The film's subtitle is "A New-England Folktale," which captures some of the ways it is distinct from conventional horror films. Was it a conscious decision to communicate some aspect of the film from the beginning, or to set it apart from films it might be compared to?
RE: I wanted to make an archetypal New England horror story, I did. But I don't want to get—like, a rose by any other name, you know what I'm saying? But I was very consciously trying to make a horror film, just so that it could be financed. [Laughs.]
Anya Taylor-Joy: But "folk" is romantic and fits.
In addition to the historical and spiritual insights, The Witch is also the story of a family— particularly of a young woman, Thomasin—as she approaches womanhood. Robert, what aspect of Thomasin did you find in Anya?
RE: Anya was Thomasin.… She feels timeless on screen. I believe her milking goats and in the world, but I don't see her thriving as a Puritan. Also, she has this very enigmatic quality on camera where you want to know what she's thinking, but you can't figure it out, which helps. The tension of the whole film rides on that mystery.
The audience’s understanding of Thomasin’s character is bolstered by the decision to show so early in the film that, yes, there is something in the woods. We know very early on that this is not a movie about wondering whether Thomasin is a witch or not. It's not that kind of psychological game.
RE: The reason to show the witch so early on is that audiences don't know what a 17th century witch was in the minds of these people. So people need to know, "Oh, this is what the stakes are" right away.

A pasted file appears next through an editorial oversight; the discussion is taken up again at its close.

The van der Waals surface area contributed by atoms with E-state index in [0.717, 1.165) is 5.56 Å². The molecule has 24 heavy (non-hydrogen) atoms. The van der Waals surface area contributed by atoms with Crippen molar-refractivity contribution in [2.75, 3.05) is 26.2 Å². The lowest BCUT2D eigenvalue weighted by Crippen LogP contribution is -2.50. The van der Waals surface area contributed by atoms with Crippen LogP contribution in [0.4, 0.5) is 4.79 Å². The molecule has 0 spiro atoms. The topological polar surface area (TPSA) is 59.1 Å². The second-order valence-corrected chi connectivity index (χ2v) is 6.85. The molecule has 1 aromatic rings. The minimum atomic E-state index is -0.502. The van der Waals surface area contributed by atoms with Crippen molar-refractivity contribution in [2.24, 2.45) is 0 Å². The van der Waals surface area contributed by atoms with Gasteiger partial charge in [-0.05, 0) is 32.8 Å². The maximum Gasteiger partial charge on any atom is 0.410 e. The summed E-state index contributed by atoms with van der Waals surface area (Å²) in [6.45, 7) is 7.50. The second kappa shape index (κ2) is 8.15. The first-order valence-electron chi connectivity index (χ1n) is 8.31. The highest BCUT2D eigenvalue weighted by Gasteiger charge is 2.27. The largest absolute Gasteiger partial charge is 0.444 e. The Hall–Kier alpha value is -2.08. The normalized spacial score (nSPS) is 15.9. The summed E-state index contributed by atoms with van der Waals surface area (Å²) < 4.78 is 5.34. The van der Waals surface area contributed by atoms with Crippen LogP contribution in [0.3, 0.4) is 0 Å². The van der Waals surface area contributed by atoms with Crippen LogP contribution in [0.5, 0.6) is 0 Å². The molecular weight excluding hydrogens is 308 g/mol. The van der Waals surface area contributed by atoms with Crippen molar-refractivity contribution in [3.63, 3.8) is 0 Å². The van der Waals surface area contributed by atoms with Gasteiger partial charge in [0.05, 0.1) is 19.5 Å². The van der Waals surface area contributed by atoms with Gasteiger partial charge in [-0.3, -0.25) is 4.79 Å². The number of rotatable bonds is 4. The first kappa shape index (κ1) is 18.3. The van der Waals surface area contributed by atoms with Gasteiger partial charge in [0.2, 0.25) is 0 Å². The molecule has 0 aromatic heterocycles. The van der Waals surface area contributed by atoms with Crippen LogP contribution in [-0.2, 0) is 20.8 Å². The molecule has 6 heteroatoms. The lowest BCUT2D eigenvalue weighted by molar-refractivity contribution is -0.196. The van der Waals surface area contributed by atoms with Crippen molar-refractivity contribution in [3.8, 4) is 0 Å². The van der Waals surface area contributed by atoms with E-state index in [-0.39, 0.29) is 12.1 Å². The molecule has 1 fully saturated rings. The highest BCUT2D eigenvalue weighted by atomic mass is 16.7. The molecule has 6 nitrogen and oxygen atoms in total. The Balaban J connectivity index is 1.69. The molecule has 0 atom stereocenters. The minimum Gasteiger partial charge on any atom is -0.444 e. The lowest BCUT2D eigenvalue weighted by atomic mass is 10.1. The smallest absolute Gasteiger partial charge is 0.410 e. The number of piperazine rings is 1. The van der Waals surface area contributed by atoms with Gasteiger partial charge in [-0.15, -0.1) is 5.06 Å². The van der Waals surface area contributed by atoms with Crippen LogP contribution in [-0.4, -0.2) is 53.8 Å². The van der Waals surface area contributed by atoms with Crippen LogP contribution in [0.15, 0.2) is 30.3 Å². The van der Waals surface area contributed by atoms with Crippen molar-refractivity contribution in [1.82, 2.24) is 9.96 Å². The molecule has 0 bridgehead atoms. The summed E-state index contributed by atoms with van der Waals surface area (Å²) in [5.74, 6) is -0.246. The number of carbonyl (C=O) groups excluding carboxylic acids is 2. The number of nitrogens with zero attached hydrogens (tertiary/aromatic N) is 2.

A T-J: And to be able to involve themselves in that fear, because the witch is real. That was their reality.… It was intense fear.
RE: Yeah, people talk about, like, "Oh, these are folktales, that they said to scare children to keep them out of the woods." No. William [the family patriarch], when he's denying that there's a witch involved, it's not that he doesn't believe in the witch. It's that he has so much pride that he doesn't want one in his house. And if his belief isn't pure enough, if he's not part of the elect, then he is susceptible to the witch.
In a way, it’s fundamentally hypocritical to be as devout in the way that he is, because he's so proud of it, when that's exactly the thing he's not supposed to be
AT-J: Lots of hubris.
RE: I mean, that's what made America. [Laughs.]
There's something about cutting wood to him that's not just functional.
AT-J: We have a lot of wood. [Laughs.]
A great amount of effort went into making the film appear from its characters’ point of view, not from a modern one looking back. I don't imagine there were any specific morals, but is there anything you hoped audiences would take with them?
RE: No. I mean, I was [assuming aristocratic voice] trying to tell it objectively without judgment. But things come out. Almost every interview, we're talking about feminism. But that's just exploding out of the pages of history. And you can't divorce the witch from feminism.
Robert, you come from a theater and design background. Anya, this is your first film, but you already have several exciting projects coming up (Luke Scott’s Morgan, M. Night Shyamalan’s Split). Did you always hope to expand into film?
RE: I always wanted to do film. And I still love theater. I'd love to do more theater. But I'm not an alchemist working alone in my cell for my own introspective whatevers only. I'm trying to communicate with other people about humanity and stuff, man! [Laughs.] And with film, you can reach a big audience.
AT-J: Movies were my first love. I love the theater, I'd love to work in theater at some point, but I grew up with movies being something that I just clung to. I'd get lost in these worlds over and over and over again, completely obsessively.… But I will say that having worked on this movie as my first movie, it's definitely set a tone for my creative soul. I can't do something that I would not throw myself under a bus for.